To bring this back to Luther and the Mass, those who want to move the altar out into the congregation to attain a more "table-like" arrangement and cite the Last Supper as a justification are in error. In the first place, all of Christ's disciples would not have been gathered around him, but were in a semicircular line, one next to the other. Furthermore, they were not "facing" Christ, nor He them, but they would have had to turn slightly at a 90° angle to look at Him as He spoke. But then again, those who make such arguments don't really care what the early Church did or why she did it; like Luther, they are merely concerned with adopting the liturgy to suit modern ideas about what the Eucharist and the Church are. Rather than try to force a return to a past that never was, or revert back to a Semitic dinner seating arrangement that would be impractical for large liturgical gatherings such as the Mass, it is best to simply stick with the Tradition of the Church, not as it was frozen in time at the year 100, but as it developed through the ages and came down to us: with priest and people facing the Lord, showing forth the sacrificial nature of the Mass in anticipation of His glorious return.

Let us close with a quote from then-Cardinal Ratzinger, taken from a talk he gave at the 2001 Fontgombault Liturgical Conference entitled "Theology of the Liturgy."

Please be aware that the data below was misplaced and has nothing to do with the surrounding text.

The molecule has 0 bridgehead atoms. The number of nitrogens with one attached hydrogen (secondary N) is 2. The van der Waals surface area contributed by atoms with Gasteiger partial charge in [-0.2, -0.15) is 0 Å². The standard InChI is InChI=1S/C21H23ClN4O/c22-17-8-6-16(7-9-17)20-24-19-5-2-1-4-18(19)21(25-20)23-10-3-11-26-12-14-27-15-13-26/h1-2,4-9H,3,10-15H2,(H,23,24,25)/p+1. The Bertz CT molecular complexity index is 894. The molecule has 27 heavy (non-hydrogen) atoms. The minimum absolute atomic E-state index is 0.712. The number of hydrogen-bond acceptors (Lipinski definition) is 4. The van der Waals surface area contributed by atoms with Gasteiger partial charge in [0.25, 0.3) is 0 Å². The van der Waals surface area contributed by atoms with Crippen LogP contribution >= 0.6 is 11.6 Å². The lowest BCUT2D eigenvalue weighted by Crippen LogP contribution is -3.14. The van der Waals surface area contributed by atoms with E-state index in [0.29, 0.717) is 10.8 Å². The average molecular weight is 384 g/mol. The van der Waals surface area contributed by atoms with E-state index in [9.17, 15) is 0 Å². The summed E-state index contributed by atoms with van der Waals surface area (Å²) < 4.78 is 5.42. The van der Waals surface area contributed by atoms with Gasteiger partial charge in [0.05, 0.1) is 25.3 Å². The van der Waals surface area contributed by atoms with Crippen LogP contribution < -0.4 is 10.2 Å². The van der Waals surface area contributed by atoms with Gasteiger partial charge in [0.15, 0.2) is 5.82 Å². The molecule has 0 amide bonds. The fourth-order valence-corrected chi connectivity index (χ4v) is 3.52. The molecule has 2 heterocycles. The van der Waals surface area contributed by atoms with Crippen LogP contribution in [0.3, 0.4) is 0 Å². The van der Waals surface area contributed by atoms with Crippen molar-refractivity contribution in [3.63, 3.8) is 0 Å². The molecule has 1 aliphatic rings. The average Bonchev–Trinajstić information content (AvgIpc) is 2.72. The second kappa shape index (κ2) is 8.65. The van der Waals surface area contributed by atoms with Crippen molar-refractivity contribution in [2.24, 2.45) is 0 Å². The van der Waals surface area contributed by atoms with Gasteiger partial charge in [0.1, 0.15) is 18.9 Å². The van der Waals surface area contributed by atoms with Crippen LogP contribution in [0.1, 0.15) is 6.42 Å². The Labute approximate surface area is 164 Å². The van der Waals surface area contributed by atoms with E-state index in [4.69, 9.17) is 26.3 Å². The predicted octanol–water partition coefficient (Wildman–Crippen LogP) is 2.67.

"Meanwhile the problem has been aggravated by the fact that the most recent movement of 'enlightened' thought goes much further than Luther: where Luther still took literally the accounts of the Institution and made them, as the norma normans, the basis of his efforts at reform, the hypotheses of historical criticism have, for a long time, been causing a broad erosion of the texts. The accounts of the Last Supper appear as the product of the liturgical construction of the community; an historical Jesus is sought behind the texts who could not have been thinking of the gift of His Body and Blood, nor understood His Cross as a sacrifice of expiation; we should, rather, imagine a farewell meal which included an eschatological perspective. Not only is the authority of the ecclesiastical magisterium downgraded in the eyes of many, but Scripture too; in its place are put changing pseudo-historical hypotheses, which are immediately replaced by any arbitrary idea, and place the liturgy at the mercy of fashion. Where, on the basis of such ideas, the liturgy is manipulated ever more freely, the faithful feel that, in reality, nothing is celebrated, and it is understandable that they desert the liturgy, and with it the Church."